The ubiquity of social media makes fundraising a lot easier than it used to be. You can spread the word about your fundraiser to an unlimited number of people with the click of a button. Like word of mouth marketing, utilizing social media is an inexpensive way to boost your fundraising results.
Gone are the days of door-to-door fundraising. Now, it’s all about technology! Here several ways you can use social media for your fundraiser and how to do it effectively.
1) Make social media a priority
Social media should never be a last resort, only used during the last week of a fundraiser. In order to make social media worth the effort, you’ve got to start early! As you plan out your fundraiser, think of ways you can incorporate Facebook, Twitter, or a blog. Just as you would create a schedule for fundraising sales at school or a grocery store, social media requires its own schedule. Plan out who posts and at what time, how you’ll gain a following, and how and when you’ll share updates and information.
2) Don’t get too crazy.
Social media won’t do you any good if you don’t know how to use it or don’t have time. If you think you’ll only have time for Facebook, just create a Facebook page. Don’t create five different accounts on ten different platforms if you either don’t know how to use them or don’t have time. Starting out, the simplest to use is Facebook and Twitter. You can easily post information about your fundraiser or your squad can set up a separate account specifically for the fundraiser. Each member can take turns posting updates and information.
3) Blog about it.
If you’ve got a handle on social media platforms, like Facebook and Twitter, and want to really promote your fundraiser, create a blog! There are so many easy platforms now (WordPress, Blogger, Tumblr…) that you can quickly set up a blog in no time. If you decide to work with a local business for your fundraiser, see if you can link your blog to their business’ website and vice versa.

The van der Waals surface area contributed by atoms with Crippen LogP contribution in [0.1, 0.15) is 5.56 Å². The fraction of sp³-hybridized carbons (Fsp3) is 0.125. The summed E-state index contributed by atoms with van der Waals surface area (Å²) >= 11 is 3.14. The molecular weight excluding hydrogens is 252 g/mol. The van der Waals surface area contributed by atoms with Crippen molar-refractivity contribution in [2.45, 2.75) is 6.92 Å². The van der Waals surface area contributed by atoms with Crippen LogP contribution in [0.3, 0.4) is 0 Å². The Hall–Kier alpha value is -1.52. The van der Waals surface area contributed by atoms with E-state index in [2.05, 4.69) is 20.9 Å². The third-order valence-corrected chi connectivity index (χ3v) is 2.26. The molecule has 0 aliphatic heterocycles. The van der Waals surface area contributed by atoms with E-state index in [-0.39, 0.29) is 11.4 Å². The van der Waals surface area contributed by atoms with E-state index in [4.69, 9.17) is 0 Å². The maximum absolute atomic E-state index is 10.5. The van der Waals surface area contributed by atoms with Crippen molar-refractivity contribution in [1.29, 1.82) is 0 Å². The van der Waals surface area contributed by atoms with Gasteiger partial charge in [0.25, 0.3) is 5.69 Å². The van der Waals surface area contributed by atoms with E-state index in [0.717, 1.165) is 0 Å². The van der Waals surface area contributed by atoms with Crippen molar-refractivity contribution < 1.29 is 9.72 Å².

If you can, create a dedicated area for reviews about your fundraiser. Positive reviews can really bolster your fundraiser and make it seem more legitimate. Once you receive a great review, respond or mention it on a social media site!
It may seem annoying, but always, always, always talk about your fundraiser on social media. Within an hour, everything is old news so you can’t expect to publish one post and have a thousand people flock to your fundraiser. You have to talk about it often. Just as important as talking about it is talking with someone about it. If anyone asks a question on your Facebook or your fundraiser’s Twitter, answer as quickly as possible. Efficient and enthusiastic responses make sales; silence does not.
5) Make a party out of it.
If your fundraiser is an event that takes place on specific dates, set up a Facebook event to create a fun buzz! You can invite all your friends and ask them to invite theirs. A Facebook event is easy to create. Make sure to include all of the essentials: what the fundraiser is for, how your squad benefits from funds raised, when and where the event takes place, and any other notes (e.g. cash only, bring your own snacks, etc.).
6) Keep your followers informed.
Whether your fundraiser is ongoing or a one-time event, keep your social media followers updated. Let them know how much money raised; upload a picture of the cheer uniforms you bought with the fundraising money raised; thank everyone that helped out. By thanking your followers (and let’s face it: a lot of them will be friends and family), there’s a greater chance that they will help out during your next fundraiser (and you know there will be another one).
More resources for using social media for your fundraiser:
Have you ever used social media for your fundraiser? How do you use social media for fundraising? Or, why don’t you use social media for fundraising?
With a background in dance and gymnastics, Melissa takes on the world of cheer as an editor for Cheerleading Blog and CheerLiving Magazine. She is a born and bred Californian and a lifelong book enthusiast. When not reading, she religiously watches The Soup. Melissa is obsessed with her orange cat, cinnamon rolls, and scented candles.